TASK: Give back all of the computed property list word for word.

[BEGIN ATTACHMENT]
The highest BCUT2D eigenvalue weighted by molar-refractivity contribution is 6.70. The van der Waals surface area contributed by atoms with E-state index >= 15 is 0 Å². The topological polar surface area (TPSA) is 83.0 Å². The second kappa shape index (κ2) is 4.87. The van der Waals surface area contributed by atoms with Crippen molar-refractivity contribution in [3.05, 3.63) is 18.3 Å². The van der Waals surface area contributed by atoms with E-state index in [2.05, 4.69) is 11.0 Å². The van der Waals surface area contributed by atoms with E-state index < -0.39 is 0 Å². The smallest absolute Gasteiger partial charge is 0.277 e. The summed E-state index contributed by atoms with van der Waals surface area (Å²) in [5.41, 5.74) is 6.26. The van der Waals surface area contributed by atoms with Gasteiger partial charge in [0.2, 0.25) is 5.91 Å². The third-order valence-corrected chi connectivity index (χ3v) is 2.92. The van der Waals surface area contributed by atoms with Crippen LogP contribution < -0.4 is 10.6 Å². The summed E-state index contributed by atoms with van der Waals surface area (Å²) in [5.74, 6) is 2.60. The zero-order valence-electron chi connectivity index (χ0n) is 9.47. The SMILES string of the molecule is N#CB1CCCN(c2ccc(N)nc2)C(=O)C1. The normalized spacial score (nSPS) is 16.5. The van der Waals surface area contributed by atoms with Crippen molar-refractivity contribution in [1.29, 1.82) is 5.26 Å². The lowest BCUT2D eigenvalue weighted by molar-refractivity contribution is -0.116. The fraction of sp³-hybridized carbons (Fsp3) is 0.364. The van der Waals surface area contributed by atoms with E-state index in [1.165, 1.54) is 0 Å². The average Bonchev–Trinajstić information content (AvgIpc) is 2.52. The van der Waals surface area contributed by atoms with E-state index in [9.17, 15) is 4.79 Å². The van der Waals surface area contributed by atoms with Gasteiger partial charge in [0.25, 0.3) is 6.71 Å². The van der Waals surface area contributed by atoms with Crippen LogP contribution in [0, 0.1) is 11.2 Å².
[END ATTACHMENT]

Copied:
The highest BCUT2D eigenvalue weighted by molar-refractivity contribution is 6.70. The van der Waals surface area contributed by atoms with E-state index >= 15 is 0 Å². The topological polar surface area (TPSA) is 83.0 Å². The second kappa shape index (κ2) is 4.87. The van der Waals surface area contributed by atoms with Crippen molar-refractivity contribution in [3.05, 3.63) is 18.3 Å². The van der Waals surface area contributed by atoms with E-state index in [2.05, 4.69) is 11.0 Å². The van der Waals surface area contributed by atoms with E-state index < -0.39 is 0 Å². The smallest absolute Gasteiger partial charge is 0.277 e. The summed E-state index contributed by atoms with van der Waals surface area (Å²) in [5.41, 5.74) is 6.26. The van der Waals surface area contributed by atoms with Gasteiger partial charge in [0.2, 0.25) is 5.91 Å². The third-order valence-corrected chi connectivity index (χ3v) is 2.92. The van der Waals surface area contributed by atoms with Crippen LogP contribution < -0.4 is 10.6 Å². The summed E-state index contributed by atoms with van der Waals surface area (Å²) in [5.74, 6) is 2.60. The zero-order valence-electron chi connectivity index (χ0n) is 9.47. The SMILES string of the molecule is N#CB1CCCN(c2ccc(N)nc2)C(=O)C1. The normalized spacial score (nSPS) is 16.5. The van der Waals surface area contributed by atoms with Crippen molar-refractivity contribution in [1.29, 1.82) is 5.26 Å². The lowest BCUT2D eigenvalue weighted by molar-refractivity contribution is -0.116. The fraction of sp³-hybridized carbons (Fsp3) is 0.364. The van der Waals surface area contributed by atoms with E-state index in [1.165, 1.54) is 0 Å². The average Bonchev–Trinajstić information content (AvgIpc) is 2.52. The van der Waals surface area contributed by atoms with E-state index in [9.17, 15) is 4.79 Å². The van der Waals surface area contributed by atoms with Gasteiger partial charge in [0.25, 0.3) is 6.71 Å². The van der Waals surface area contributed by atoms with Crippen LogP contribution in [0, 0.1) is 11.2 Å².